One of them is the creation of a right to revoke for authors and performers who have transferred their rights on an exclusive basis. Article 16 imposes on Member States the establishment of rules permitting creators to recover their rights if, after a reasonable time (which shall vary, depending on the type of exploitation involved), the exclusive licensee has not exploited the work. In the case of Spain, this obligation will finally give meaning to and transform into a specific and real obligation the theoretical obligation on exclusive licensees set out in Article 48 of the Consolidated Version of the Copyright Act.

Another matter that has attracted little attention, if not gone unnoticed, is that of recognition of intellectual property rights for organisers of sports events. Article 12 a) does not specify what is to be understood by “organiser of a sports event”, or even what constitutes a sports event, which is in itself a sufficiently broad term to cover all kinds of interpretations.

In any case, the battle does not end here. The final text will be voted on in a plenary session of the European Parliament at the beginning of next year, and only after it has been agreed upon by the Parliament, the Commission and the Council. Until then, it is to be assumed that swords will remain drawn on both sides.

Author: Patricia Mariscal

Visit our website: http://www.elzaburu.es/en

 

New CJEU judgment on the distinctive character of the Kit Kat shape

The long-running conflict between Nestlé and Cadbury (now Mondelez) with regard to registration of the Kit Kat shape mark as characteristic for chocolates is still bringing us interesting rulings by the courts on the question of the acquisition of distinctive character by trade marks through use.

   

Recapitulating, first came the refusal of the trade mark in the United Kingdom, which resulted in a referral for a preliminary ruling, addressed by the Court of Justice of the European Union in its judgment of 16 September 2015 (Case C-215/14). Counter to what many had expected, that decision did not move the British High Court of Justice to find in favour of registering Nestlé’s trade mark. Quite the opposite, in his judgment of 20 January 2016 Mr. Justice Arnold’s interpretation was that the CJEU had held that the association between the image of the confection and the Kit Kat chocolate bar by a large majority of people surveyed did not suffice to consider that the shape had acquired distinctiveness as a trade mark. In his opinion, it would have been necessary to show that consumers perceived the product as having a given undertaking as its business origin on the basis of the sign in question alone, without considering any other marks that may also be present. As a result, the refusal of the British trade mark was ultimately upheld.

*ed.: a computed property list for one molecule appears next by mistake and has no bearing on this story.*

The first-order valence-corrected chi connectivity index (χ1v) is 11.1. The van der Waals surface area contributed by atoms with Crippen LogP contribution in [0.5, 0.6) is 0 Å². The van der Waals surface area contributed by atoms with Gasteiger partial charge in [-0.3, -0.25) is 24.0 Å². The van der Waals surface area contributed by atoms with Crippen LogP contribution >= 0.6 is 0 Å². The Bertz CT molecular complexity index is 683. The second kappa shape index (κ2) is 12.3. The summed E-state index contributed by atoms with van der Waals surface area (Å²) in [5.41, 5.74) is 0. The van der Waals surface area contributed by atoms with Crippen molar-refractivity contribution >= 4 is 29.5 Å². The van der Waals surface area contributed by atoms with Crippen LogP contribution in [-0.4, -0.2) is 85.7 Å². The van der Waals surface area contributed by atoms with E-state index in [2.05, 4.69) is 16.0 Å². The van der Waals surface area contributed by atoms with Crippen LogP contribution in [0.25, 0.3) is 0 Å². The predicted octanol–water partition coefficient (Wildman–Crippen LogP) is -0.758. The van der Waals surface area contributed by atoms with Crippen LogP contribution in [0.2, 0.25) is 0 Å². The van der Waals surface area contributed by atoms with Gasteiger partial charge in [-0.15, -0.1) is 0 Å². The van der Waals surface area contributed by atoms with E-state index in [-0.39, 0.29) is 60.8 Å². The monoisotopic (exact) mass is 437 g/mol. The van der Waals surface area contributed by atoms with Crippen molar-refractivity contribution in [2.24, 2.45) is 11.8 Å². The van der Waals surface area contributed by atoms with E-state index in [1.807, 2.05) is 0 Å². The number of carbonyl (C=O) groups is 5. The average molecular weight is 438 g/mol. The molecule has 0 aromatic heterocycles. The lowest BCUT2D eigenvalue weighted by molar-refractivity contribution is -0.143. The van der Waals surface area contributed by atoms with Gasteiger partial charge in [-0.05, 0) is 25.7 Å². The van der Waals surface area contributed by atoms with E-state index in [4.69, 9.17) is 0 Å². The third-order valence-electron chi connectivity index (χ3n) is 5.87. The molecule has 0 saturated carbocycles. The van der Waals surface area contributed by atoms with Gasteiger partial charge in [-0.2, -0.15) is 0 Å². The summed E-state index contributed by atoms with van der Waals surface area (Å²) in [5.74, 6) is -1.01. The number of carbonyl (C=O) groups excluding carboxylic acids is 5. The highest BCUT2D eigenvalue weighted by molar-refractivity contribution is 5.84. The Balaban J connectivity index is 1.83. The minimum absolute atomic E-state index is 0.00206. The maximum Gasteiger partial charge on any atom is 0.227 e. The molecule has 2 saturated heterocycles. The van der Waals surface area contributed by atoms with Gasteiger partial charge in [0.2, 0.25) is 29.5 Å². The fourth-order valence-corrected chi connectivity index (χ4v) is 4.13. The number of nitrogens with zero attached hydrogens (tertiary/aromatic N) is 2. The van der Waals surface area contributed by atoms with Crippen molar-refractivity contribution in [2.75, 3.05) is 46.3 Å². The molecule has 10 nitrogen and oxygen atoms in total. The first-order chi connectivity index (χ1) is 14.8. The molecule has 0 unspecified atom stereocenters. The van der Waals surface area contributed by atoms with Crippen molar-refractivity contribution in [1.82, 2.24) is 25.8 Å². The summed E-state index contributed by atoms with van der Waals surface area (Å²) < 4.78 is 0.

On the other hand, Nestlé had succeeded in registering the shape of the Kit Kat chocolate bar as a three-dimensional European Union trade mark in 2006. The following year Cadbury filed a request asking the EUIPO to invalidate the registration on grounds that the sign was devoid of distinctive character. The EUIPO’s Board of Appeal held that even though the sign was initially devoid of distinctiveness, Nestlé had proven that it had acquired distinctive character through use. That decision was set aside by the General Court by its judgment of 15 December 2016 on grounds that the findings of the Board of Appeal did not address the acquisition of distinctiveness by the mark in part of the European Union (specifically, in Belgium, Ireland, Greece, and Portugal).

In essence, the issue in dispute was the geographical extent of the evidence of acquisition of distinctive character through use. While Nestlé and the EUIPO maintained that it sufficed to show that the mark had acquired distinctiveness in a significant portion of the European Union, the General Court ruled that this had to be shown in the entire territory of the EU, not just in a substantial part or in the greater part of that territory.

On appeal, by its judgment of 25 July 2018 (Joined Cases C-84/17 P, C-85/17 P, and C-95/17 P), the Court of Justice upheld the General Court’s decision. The CJEU found that Article 7.3 European Union Trade Mark Regulation requires proving distinctiveness in the European Union to have been acquired wherever the sign was not distinctive ab initioWhere this is the case throughout the European Union, the proof needs to encompass the territory of the EU as a whole; evidence dealing with a substantial part of the EU does not suffice.

The Court has clarified, though, that the evidence does not have to consist of separate evidence for each individual EU Member State but that evidence may instead be produced globally for various Member States combined. However, the evidence, whether individual or global, must cover the entire territory of the European Union. In consequence, the Board of Appeal’s decision was vitiated by an error in law in failing to adjudicate on the acquisition of distinctive character by Nestlé’s trade mark in Belgium, Ireland, Greece, and Portugal.

The Court of Justice has set a very high bar for evidence. It should be noted that both the EUIPO and the General Court had deemed Nestlé to have proven acquisition of distinctive character in 10 EU Member States, including the largest ones (Germany, Spain, France, Italy, and the United Kingdom). It would thus seem that owners who, in the event of a challenge, wish to rely on the acquisition of distinctive character through use to defend the validity of their European Union trade marks had best be prepared to embark on a laborious and costly process of compiling evidence.

Author: Carlos Morán 

Visit our website: http://www.elzaburu.es/en